As Dorset’s coop dreams became a reality, students gathered new skills
For Dorset students to go from dreaming about fresh eggs to actually building a chicken coop required two strategies: breaking the PBL into phases, and asking students to assume different roles along the way.
Let’s break down just how Dorset’s chicken coop project stayed true to its PBL roots and manageable for students and educators.
Phase 1: Inspirational design
It all began with the dream of farm-fresh eggs in Dorset’s dining hall. Mmmm. Eggs.
But to get eggs, you need chickens. And to get chickens, you need a coop. And to get a coop, you need wood, nails, paint, roofing shingles, windows, an egg box… and a design. Where to begin? Dorset’s students began with research.
Students as researchers
- Why raise chickens?
- How do you care for chickens?
- What conditions do they require to live healthy, productive lives?
These were just a few of the research questions students grappled with in order to make the case that the Dorset School should have their own chicken coop.
Researchers traveled to a local farm to observe happy, contented chickens in a coop. They interviewed the farmer. They met with actual, real-live chickens and learned what’s necessary to handle them safely.
And their research paid off: it really did begin to look like Dorset School could handle having a chicken-filled coop on its grounds. They had the knowledge.
With that decision made, students had to switch hats, and move from researchers, to architects. What style of chicken coop did their research indicate would be best?
Students as architects
Students dove into the process of designing a chicken coop perfect for the Dorset School. Working in groups, they used their research to develop Google Sketch-Up plans and scale models for structures that would provide healthy living space for laying hens.
And just like paid architects, students had to present their designs to clients for feedback.
The clients, in this case, were members of the Dorset School community: students, staff, parents, and other community members. Communication and presentation skills were crucial as students showed off their models, shared their research, and explained their design components.
After receiving feedback they went back to the drawing board to revise and improve the original designs. Students presented their updated coop designs and conducted a student vote. Educators and Dorset School staff took that feedback into account in choosing a final design for the build. But the build was now definitely a go.
Phase 2: Gathering the materials
If you build it, they will cluck.
Students as contractors
Contractors do a lot of behind-the-scenes work: estimating costs, purchasing supplies, selecting a building site, and communicating with clients, suppliers and site managers. Dorset students needed to do these things as well.
They met with the custodian to locate an appropriate site for the coop. They compiled a list of supplies and materials needed and calculated the cost to build the coop. And they kept the lines of communication open, having necessary discussions with the administrations, staff, community members, and each other.
Students as fundraisers
In order to build a coop, Dorset students recognized that they needed support from community partners. A letter-writing campaign (those communication skills at work again) led to donations of materials, supplies, and funds. It also helped them find community members willing to share tools and expertise. A team of skilled local carpenters offered to join the Dorset students for two building days.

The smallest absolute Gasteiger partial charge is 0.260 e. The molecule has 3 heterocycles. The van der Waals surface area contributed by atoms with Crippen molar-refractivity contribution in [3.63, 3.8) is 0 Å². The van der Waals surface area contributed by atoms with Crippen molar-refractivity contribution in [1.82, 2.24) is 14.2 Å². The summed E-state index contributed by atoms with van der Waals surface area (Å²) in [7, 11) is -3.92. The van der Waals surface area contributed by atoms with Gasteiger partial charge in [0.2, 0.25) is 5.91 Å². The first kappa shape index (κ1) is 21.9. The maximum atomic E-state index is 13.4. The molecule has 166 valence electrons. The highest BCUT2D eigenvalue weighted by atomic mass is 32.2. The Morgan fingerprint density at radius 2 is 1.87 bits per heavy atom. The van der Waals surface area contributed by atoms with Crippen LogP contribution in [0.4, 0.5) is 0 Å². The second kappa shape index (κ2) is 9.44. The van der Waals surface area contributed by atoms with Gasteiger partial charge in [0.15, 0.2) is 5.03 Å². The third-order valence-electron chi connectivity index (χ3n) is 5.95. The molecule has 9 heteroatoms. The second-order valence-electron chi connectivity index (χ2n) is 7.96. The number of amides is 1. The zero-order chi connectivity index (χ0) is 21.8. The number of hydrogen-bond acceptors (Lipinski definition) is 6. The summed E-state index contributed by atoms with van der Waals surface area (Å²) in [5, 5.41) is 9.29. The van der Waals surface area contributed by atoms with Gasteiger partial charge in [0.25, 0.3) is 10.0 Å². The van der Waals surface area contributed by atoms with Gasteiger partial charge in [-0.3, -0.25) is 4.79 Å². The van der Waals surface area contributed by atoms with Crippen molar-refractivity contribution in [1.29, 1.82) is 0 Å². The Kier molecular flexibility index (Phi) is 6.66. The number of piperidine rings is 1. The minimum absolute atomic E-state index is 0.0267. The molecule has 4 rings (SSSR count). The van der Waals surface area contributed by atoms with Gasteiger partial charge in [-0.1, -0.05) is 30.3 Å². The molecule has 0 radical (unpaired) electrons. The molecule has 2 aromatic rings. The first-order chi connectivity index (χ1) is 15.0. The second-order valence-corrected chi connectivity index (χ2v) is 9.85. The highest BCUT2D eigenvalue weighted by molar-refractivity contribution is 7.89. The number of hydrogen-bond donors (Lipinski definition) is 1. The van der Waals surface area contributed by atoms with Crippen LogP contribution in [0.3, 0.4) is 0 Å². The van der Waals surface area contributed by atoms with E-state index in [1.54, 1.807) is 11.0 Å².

Phase 3: Building & farming
Students as builders & painters
It was finally time to get out the hammers and nails! Students took on different roles. Some were active with the measuring, cutting, nailing, and shingling. Others were planning the more decorative elements, specifically a mural to adorn the side of the newly constructed building. Whatever their role, they were all engaged in the real work of creating!
Students as… teachers?
Because there are so many different parts to a large PBL project like this, opportunities arise for students to share hidden or less common skills. During the coop build, one student with previous construction experience was able to help other students. He cheerfully and enthusiastically taught other students how to use a level, a drill, and the circular saw. He helped them master framing basics and showed them the necessary steps to hang a door.
Other 8th graders prepared a presentation on chickens, the care and feeding of, and taught students in the lower grades how they could get involved with the exciting chicken project.
These are incredibly useful real-world skills that don’t often come to the fore in traditional in-classroom work. But we know students love to share what they know.
Coming soon: students as farmers.
The coop will soon be the home of chickens hatched from eggs in Dorset’s middle school science classroom. Students are making plans for their care. They are soliciting volunteers to feed and water the flock over the summer. And they are doing the other hard work of farming: figuring out how to productively use the results of their hard work. Students are working with the Dorset School’s food service department to incorporate fresh eggs into the meals served in the cafeteria. Next fall Dorset students will be living the dream: eating fresh, local eggs for breakfast and lunch!
8th-grade students at the Dorset School designed and built a chicken coop. 🐔They will fill it with chickens they hatched in the classroom and use the eggs in the school cafeteria! #farmtoschool #eatlocal #workthatisreal #vted @innovativeEd @VTEducare pic.twitter.com/s8Cnisrqj3
— Jeanie Phillips (@JPhillipsVT) June 14, 2018
How have you seen student roles in PBL evolving in a big project?
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